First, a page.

Das Dresdner Konzert

Length of the programme

60 minutes

Team : 13 musicians

  • Bart Jacobs, Organ
  • Les Muffatti

artistic direction

Les Muffatti


Les Muffatti

Adi Chesson

Concerto in D Major for Organ and Strings (after BWV 169 and BWV 1053)
Concerto in G minor for Organ and Strings (after BWV 1058 and BWV 1041)
Concerto in D minor for Organ and Strings (after BWV 1052 and BWV 146)

Although there is norecord of Johann Sebastian Bach ever having composed a concerto for organ and strings, there are eighteen surviving cantatas in which the composer used the organ asa solo instrument for his sinfonias with orchestra.

According to one newspaper review, during a concert in the Sophienkirsche in Dresden in 1725, Bach performed “Praeludiis und diversen Concerten mit unterlauffender Doucen Instrumental-Music” (various concertos with sweet underlying instrumental music). While it is unclear what specific works Bach played, it is perfectly plausible that he combined some of his splendid sinfonias to produce organ concertos of great virtuosity.

Bart Jacobs, appointed organist at the Cathedral in Brussels, joins hands with Les Muffatti and takes on the challenge of reconstructing these concertos for organ and strings in three movements. These hitherto unheard works are presented alongside a majestic though more familiar Prelude and Fugue, specially selected by Bart to for the specific instrument at his disposal.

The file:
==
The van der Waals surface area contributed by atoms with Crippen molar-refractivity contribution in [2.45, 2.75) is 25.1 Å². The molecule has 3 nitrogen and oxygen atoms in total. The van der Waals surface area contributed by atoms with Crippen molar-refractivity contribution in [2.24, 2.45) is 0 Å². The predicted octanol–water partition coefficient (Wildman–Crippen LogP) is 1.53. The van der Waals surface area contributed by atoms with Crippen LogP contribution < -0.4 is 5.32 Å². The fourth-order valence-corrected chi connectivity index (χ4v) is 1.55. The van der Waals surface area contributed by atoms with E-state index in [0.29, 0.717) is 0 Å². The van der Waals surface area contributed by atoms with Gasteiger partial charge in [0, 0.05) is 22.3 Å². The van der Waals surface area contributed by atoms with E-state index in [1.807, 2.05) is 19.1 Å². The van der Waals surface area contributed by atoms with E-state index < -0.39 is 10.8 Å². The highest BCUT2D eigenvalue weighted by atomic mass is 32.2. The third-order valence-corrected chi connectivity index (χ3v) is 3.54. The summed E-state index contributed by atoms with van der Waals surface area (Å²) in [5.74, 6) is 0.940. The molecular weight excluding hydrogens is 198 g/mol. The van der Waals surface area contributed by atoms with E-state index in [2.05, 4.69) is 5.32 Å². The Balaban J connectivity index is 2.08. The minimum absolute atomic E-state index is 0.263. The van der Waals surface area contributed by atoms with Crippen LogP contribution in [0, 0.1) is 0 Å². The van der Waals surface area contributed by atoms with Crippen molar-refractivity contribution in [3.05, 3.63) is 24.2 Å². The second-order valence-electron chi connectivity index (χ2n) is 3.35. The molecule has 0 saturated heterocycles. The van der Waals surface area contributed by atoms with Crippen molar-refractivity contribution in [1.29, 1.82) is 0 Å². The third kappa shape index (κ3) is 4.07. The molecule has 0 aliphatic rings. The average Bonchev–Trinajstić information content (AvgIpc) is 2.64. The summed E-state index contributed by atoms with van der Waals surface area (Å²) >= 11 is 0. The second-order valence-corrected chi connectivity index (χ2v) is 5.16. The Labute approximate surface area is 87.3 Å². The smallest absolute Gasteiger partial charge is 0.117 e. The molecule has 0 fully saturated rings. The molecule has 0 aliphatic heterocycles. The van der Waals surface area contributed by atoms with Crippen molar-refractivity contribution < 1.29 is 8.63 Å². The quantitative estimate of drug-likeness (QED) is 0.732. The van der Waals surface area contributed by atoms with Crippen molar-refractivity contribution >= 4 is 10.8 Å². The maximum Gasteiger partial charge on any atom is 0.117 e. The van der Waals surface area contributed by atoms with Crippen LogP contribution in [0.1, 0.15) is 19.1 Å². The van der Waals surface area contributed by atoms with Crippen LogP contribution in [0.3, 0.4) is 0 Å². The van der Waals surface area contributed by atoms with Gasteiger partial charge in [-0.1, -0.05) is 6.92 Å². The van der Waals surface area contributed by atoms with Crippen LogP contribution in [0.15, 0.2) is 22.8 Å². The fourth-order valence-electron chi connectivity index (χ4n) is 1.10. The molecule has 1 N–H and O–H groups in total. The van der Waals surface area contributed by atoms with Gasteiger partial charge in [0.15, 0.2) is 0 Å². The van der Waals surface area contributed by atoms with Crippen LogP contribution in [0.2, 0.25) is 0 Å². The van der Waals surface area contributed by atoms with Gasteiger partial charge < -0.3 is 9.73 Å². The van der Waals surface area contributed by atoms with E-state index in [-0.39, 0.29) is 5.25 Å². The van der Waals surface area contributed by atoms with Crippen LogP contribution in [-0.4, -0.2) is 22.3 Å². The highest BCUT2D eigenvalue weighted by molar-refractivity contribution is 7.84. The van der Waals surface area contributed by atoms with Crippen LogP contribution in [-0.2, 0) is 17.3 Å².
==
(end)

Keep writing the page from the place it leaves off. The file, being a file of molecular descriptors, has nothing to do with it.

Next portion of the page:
The rich timbre of the organ combined with the exquisite strings of Les Muffatti and the particular acoustics of the church or concert hall make each performance of this programme a unique experience and bring the Dresden Konzert of 1725 back to life.


This programme requires a particular kind of organ (German baroque style ideally tuned to 415 Hz or 440 Hz, with at least two manuals with a C-d”’ compass and a pedalboard with a C-d’ compass) around or under which the orchestra can be placed.

Concerts to come

Tue 06 Aug 2024
Bach en Combrailles - église Saint-Michel, Pontaumur